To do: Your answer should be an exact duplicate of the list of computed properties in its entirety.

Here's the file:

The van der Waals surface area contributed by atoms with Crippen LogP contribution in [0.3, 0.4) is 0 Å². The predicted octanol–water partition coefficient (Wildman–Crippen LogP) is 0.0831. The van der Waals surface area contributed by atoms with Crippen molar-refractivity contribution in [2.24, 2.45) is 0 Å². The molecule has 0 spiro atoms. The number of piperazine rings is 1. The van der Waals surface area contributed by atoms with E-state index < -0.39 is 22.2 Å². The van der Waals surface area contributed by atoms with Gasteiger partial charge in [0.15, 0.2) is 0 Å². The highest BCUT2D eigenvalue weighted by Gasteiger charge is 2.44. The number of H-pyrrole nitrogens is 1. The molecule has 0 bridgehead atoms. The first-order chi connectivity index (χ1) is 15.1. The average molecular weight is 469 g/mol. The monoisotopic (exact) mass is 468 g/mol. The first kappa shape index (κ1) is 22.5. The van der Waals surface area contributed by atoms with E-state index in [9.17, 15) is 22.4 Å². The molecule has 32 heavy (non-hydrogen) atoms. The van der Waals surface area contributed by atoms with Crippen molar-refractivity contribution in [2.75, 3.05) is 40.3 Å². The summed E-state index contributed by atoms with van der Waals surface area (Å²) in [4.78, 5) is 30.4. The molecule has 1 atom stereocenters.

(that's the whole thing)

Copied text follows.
The van der Waals surface area contributed by atoms with Crippen LogP contribution in [0.3, 0.4) is 0 Å². The predicted octanol–water partition coefficient (Wildman–Crippen LogP) is 0.0831. The van der Waals surface area contributed by atoms with Crippen molar-refractivity contribution in [2.24, 2.45) is 0 Å². The molecule has 0 spiro atoms. The number of piperazine rings is 1. The van der Waals surface area contributed by atoms with E-state index < -0.39 is 22.2 Å². The van der Waals surface area contributed by atoms with Gasteiger partial charge in [0.15, 0.2) is 0 Å². The highest BCUT2D eigenvalue weighted by Gasteiger charge is 2.44. The number of H-pyrrole nitrogens is 1. The molecule has 0 bridgehead atoms. The first-order chi connectivity index (χ1) is 15.1. The average molecular weight is 469 g/mol. The monoisotopic (exact) mass is 468 g/mol. The first kappa shape index (κ1) is 22.5. The van der Waals surface area contributed by atoms with E-state index in [9.17, 15) is 22.4 Å². The molecule has 32 heavy (non-hydrogen) atoms. The van der Waals surface area contributed by atoms with Crippen molar-refractivity contribution in [2.75, 3.05) is 40.3 Å². The summed E-state index contributed by atoms with van der Waals surface area (Å²) in [4.78, 5) is 30.4. The molecule has 1 atom stereocenters.